My friend and colleague, Dean Shareski, shared this tweet today.
After reading the article, which you should do right now, a bunch of thoughts raced through my mind. I want you to read the article, it won’t take long, and then come back and respond to my thoughts below.
I completely understand why the teacher did this. Students do need to realize that information exists in other places than just the internet. I’m certainly guilty of running straight to a computer to look up something I don’t know. I get the point, BUT, did it really need to take 100 (useless) questions to make the point? I don’t think so.
“Ms. Awad Lobe says she’s not anti-technology – her students spent three hours in the computer lab this week” I’d like to know why it’s ONLY 3 hours a week.
The article mentioned how challenging this was for the parents, perhaps more than the kids. Is it because they don’t know the resources available? Why are parents doing the homework? It’s not their’s to do. One parent commented, “I didn’t even know where to begin, I had no idea” How should she?
Students use their gadgets for all sorts of things, most importantly, I’d argue, is school work.
“Still, most have grown up with the world at their fingertips, never further than the Web-surfing capability of their smartphones. That’s exactly why they have so much to learn from going without their gadgets, according to Steven Womack, a high-school English teacher in Franklin, Tenn.”
WHY?? If they will always have the information with them, why not use it? They won’t be carrying around a database of some sort or an encyclopedia in their backpack or pocket, they’ll have their smartphone. If they can carry everything in one device, they should use it. And, they should be taught how to use it effectively. Do they need to know other sources of information exist? Sure, but they also need to decide which source of information best meets their needs. I think in most cases, it can be found online.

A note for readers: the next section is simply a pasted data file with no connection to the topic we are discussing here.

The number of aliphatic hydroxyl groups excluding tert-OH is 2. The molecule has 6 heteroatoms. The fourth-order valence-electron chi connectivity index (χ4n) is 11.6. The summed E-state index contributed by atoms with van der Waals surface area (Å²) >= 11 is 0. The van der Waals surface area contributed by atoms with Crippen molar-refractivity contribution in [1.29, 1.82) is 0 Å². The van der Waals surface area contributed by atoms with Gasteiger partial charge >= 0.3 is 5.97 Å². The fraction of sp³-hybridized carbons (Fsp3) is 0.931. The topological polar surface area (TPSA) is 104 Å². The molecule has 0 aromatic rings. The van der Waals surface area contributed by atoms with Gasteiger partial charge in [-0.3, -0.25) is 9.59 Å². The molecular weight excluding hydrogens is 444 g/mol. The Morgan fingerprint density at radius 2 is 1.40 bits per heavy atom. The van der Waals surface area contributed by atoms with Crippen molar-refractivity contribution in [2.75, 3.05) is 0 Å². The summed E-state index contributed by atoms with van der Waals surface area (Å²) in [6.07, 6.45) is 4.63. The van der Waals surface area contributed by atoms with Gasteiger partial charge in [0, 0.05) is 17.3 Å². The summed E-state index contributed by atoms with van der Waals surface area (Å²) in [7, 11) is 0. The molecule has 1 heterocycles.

Sure, the students learned something by using other Oscar phoned his grandmother in England – who used to be a German teacher – to find out the word for horse. (I bet they used a cell phone) He found the population density of Hong Kong in an atlas at home. (Out of date information, I’m sure) And he and his mom drove to two different post offices to find the postal code for Ulukhaktok in the Northwest Territories. (At least 30 minutes of work that would have been 30 seconds with the internet)
“I learned how many resources are off the Web,” Oscar said. “And I learned that people always want to try and help me.”
I’m happy he realized this, mission accomplished for the teacher. However, the same impact, or better, could have been made if this was done integrated into the curriculum rather than a ridiculous 100 question assignment that most of the students didn’t even complete because (I’m assuming) it was either too challenging or too time consuming. I have a feeling this assignment actually reinforced to the students and their parents how valuable the internet really is and how important it is for learning.